The standard Purchase and Sales Agreement as prepared by the
includes a standard section entitled “Due Diligence”. The purpose of the Due Diligence section of the Agreement is to give the Buyer an opportunity to review restrictive covenants of record, easements, condominium rules and the like. The agreement to buy is contingent upon the buyer’s satisfactory review of the documents. Often the Realtors provide 10 – 14 days for review. If a Buyer makes no objection within the specified period of time, the right to object is lost, and the contingency lapses.
However, unless the Seller provides the documents to the Buyer at the time of signing the P&S Agreement, the Buyer may not have a fair opportunity to review them. Often, the documents are not available until a title review and report have been accomplished. A Buyer may not know what is in a particular document until well after the deadline for objection.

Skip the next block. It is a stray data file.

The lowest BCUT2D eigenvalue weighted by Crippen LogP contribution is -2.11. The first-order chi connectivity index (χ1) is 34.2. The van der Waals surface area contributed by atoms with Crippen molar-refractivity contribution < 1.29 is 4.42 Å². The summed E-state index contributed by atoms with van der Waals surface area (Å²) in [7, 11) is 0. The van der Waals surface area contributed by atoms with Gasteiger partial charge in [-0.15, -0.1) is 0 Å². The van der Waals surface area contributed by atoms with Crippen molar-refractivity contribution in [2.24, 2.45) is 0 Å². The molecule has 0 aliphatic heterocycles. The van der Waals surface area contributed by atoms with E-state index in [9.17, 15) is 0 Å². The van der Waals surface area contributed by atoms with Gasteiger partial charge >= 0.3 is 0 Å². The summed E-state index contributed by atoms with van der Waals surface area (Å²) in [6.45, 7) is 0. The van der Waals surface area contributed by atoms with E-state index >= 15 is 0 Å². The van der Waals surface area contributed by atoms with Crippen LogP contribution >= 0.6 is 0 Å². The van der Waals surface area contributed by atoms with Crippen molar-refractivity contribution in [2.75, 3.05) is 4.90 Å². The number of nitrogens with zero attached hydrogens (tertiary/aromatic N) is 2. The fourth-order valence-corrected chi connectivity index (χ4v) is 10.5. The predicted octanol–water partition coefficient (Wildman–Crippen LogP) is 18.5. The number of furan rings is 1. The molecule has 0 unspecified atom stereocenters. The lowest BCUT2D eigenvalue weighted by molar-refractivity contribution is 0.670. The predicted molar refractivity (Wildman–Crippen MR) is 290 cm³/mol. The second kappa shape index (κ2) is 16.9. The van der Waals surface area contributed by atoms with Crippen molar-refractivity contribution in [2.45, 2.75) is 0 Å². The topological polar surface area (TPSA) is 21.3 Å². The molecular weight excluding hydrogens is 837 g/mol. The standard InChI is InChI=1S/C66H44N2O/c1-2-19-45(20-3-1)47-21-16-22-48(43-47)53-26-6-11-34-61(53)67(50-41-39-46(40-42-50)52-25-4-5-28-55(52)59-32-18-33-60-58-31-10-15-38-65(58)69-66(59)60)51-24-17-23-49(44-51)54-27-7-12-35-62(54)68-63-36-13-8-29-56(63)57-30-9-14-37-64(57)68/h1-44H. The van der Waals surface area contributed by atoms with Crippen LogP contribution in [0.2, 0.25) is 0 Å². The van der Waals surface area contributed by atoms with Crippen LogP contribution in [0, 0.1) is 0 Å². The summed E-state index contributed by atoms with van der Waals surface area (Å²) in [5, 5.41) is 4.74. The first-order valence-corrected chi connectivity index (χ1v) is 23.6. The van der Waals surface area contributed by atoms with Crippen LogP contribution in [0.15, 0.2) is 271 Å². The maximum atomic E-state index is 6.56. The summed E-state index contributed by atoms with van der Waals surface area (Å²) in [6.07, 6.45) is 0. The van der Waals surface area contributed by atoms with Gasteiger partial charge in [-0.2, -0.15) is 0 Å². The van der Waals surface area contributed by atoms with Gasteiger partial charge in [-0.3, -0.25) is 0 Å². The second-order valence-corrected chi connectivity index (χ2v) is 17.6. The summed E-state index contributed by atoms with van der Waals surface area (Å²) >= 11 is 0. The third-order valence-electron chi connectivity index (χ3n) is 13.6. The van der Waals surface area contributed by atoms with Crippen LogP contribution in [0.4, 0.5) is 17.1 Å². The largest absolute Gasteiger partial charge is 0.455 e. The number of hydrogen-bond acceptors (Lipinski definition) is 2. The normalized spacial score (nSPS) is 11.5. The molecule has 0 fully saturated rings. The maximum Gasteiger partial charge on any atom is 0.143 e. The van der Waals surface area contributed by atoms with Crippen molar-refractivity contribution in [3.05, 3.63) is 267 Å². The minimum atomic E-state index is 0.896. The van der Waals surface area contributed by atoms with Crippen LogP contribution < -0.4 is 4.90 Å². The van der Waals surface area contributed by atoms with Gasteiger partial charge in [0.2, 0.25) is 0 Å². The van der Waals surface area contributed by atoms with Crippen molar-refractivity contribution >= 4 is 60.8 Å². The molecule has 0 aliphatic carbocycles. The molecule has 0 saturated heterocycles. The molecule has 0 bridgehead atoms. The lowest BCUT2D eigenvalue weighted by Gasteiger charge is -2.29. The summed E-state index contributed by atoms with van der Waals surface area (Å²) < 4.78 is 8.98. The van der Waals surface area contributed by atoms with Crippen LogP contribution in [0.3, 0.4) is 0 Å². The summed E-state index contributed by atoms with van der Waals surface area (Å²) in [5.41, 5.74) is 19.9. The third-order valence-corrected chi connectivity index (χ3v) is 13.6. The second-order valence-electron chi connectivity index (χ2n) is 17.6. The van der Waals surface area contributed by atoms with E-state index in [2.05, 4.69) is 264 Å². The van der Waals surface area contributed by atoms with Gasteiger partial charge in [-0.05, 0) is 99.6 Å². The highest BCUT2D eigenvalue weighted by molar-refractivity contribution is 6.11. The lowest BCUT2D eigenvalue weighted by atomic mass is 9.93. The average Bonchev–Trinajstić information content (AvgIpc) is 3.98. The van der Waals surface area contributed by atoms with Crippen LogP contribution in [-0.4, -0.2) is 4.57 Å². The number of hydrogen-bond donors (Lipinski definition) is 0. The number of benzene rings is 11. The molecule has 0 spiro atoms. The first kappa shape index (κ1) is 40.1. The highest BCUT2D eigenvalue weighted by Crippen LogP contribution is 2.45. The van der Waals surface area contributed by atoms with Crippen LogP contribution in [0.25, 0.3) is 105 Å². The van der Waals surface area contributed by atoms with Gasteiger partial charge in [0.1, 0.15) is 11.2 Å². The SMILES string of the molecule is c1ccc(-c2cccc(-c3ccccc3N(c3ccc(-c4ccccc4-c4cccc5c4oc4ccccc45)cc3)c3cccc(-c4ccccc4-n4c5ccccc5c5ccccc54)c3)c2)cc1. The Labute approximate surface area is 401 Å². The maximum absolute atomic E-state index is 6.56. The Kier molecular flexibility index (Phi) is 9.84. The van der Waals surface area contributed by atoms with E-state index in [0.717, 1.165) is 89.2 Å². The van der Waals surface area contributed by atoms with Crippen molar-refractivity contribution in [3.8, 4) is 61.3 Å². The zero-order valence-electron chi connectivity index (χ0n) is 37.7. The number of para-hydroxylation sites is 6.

Some of the things that come up during the Due Diligence review of easements, restrictive covenants, and condominium documents are:
The above list is not a complete list but it offers a sense of the importance of these documents. For a person with a 3 or 4 house cats, an enforceable limit of two is a deal killer!
Perhaps, it is in the Buyer’s best interest to be sure that the contingency lapses for only those documents that have been delivered by the Seller, or perhaps the Due Diligence period should be extended to the date of closing, consistent with the title review.
The lawyers at Welts, White and Fontaine have experience in residential and commercial real estate transactions in Nashua and the surrounding towns in Hillsborough County, and in Windham and the other towns of Rockingham County. Please call us for more information at (603) 883-0797 or contact us through the form at the very bottom of the page.
Author: Thomas J. Leonard
This blog is intended for informational use only. The information contained herein should not be construed as offering legal advice or a legal opinion.
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